22. For these reasons, a new labor law was approved in October 1999 by the parliament in the Federation of Bosnia and Herzegovina. However, the new law is inappropriate for labor market conditions in Bosnia. The law would not further the goal of promoting employment in the formal sector, but would undermine workers’ rights by making compliance virtually impossible. Specifically, the law offers vastly more generous maternity benefits than even the most protective labor laws in the European Union. It also sets forth a procedure to terminate surplus workers that would be prohibitively expensive. Among other changes, modifications of these two key aspects of the labor policy should be undertaken before it is enacted into law. In the Republika Srpska, labor policy is still governed by the old law inherited from the FRY. As a priority, it would need to be replaced by a modern labor law. The donor community is working with the governments of both Entities to ensure that the needed reforms are taken at an early date. In the Federation, a working group comprising government officials and experts in the area of lab or legislation has been appointed to prepare amendments to the law. In view of the high unemployment, the final labor laws in the two Entities should be positioned at the lower end of the EU protection-spectrum to enable more flexibility in the hiring and firing of workers by the developing private sector.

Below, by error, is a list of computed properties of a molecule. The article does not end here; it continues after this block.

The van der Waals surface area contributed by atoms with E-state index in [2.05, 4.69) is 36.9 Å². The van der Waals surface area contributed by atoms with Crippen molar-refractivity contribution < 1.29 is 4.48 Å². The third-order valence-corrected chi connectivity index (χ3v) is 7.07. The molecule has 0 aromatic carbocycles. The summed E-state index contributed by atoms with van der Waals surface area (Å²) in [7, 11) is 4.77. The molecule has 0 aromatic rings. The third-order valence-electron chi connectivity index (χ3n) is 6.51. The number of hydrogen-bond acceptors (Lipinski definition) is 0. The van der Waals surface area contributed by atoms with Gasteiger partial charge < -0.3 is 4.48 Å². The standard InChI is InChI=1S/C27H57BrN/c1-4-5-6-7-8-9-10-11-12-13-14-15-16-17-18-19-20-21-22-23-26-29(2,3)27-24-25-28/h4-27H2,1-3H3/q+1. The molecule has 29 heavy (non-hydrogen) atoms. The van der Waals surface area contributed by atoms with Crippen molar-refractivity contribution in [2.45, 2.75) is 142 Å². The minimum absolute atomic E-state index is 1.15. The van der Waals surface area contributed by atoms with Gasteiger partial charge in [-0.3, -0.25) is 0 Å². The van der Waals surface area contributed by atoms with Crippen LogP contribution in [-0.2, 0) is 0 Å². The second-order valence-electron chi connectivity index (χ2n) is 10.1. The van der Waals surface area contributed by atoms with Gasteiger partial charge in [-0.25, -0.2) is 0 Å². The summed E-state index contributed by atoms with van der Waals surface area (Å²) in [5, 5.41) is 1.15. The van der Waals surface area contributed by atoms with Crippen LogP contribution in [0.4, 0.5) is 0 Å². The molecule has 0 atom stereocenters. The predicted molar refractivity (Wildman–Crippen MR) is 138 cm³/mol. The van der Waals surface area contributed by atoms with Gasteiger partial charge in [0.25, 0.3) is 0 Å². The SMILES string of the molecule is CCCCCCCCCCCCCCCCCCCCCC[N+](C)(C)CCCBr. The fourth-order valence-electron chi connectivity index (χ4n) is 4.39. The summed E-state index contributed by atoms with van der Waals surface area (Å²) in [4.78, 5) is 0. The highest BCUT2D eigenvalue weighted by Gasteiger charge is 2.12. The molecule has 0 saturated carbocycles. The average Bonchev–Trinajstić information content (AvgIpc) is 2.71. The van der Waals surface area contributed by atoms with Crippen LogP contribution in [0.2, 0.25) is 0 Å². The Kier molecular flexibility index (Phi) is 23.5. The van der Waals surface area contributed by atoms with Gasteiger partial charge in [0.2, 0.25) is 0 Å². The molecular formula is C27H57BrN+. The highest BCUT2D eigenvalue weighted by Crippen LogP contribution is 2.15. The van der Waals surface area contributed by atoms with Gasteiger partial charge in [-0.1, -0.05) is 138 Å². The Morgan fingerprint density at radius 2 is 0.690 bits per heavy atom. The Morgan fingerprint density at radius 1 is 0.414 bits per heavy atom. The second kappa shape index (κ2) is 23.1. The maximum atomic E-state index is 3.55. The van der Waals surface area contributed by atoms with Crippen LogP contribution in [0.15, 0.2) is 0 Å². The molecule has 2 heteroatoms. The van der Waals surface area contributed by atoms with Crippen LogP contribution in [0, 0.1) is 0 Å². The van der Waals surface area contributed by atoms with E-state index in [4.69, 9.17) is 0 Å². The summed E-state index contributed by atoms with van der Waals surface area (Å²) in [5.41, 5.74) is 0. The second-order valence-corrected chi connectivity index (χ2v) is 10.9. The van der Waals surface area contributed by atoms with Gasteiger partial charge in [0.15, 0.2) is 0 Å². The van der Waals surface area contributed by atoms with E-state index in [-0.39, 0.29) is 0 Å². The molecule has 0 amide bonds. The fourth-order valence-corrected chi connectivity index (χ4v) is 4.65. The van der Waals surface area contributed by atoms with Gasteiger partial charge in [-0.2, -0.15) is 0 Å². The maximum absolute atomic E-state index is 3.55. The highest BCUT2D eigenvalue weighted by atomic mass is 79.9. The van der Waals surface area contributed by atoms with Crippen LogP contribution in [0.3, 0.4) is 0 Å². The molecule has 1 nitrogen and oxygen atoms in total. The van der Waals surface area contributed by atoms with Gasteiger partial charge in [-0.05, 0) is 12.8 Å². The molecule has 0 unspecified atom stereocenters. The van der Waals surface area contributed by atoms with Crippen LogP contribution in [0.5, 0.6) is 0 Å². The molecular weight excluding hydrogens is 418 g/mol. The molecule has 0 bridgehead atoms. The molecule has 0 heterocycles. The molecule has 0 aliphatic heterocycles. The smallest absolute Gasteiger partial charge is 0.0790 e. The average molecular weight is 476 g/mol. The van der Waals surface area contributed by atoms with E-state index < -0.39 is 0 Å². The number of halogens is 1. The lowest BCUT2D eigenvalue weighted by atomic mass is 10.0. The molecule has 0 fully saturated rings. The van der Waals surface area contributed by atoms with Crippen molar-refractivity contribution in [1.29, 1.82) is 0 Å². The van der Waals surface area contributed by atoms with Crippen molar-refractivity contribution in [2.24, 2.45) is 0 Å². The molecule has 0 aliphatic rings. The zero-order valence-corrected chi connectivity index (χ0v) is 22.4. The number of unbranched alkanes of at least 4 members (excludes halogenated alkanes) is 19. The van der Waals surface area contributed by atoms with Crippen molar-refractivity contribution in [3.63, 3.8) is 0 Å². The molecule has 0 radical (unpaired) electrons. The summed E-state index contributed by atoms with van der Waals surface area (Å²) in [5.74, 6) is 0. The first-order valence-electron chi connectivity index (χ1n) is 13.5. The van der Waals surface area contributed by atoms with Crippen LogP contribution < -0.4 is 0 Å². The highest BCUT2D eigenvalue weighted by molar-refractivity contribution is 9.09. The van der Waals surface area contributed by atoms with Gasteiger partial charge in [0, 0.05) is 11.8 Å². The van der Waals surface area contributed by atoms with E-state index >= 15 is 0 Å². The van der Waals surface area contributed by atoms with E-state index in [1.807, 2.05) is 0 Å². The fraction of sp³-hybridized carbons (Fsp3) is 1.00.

23. A strategy to renew growth in the agricultural sector has been developed with the assistance of the Food and Agriculture Organization of the United Nations (FAO). With the recovery of food production to close to its pre-war levels, policies should be directed at returning industrial crop production—oilseeds, tobacco, and sugar beets, whose recovery is lagging—as well as livestock production, to their pre-war levels. Furthermore, some agricultural products could have good prospects for export. In this regard, the production of medicinal crops and fruits needs to be encouraged, because of the high international demand for these products as well as of the favorable soil and climatic conditions in Bosnia and Herzegovina. The strategy for the agricultural sector, in addition to technical steps to raise the profitability and efficiency of production, should improve the marketing and processing of agricultural products, land use, and inter-Entity trade and cooperation. The agricultural strategy shares some key elements with the strategy for industrial growth. In particular, it is based on the swift privatization of state-owned marketing agencies and agro-processors, the creation of market-oriented rural credit institutions, and the promotion of inter-Entity trade. In addition, the reclamation of agricultural land through landmine removal programs needs to continue, in the process offsetting to some degree the impact of the currently fragmented land holdings.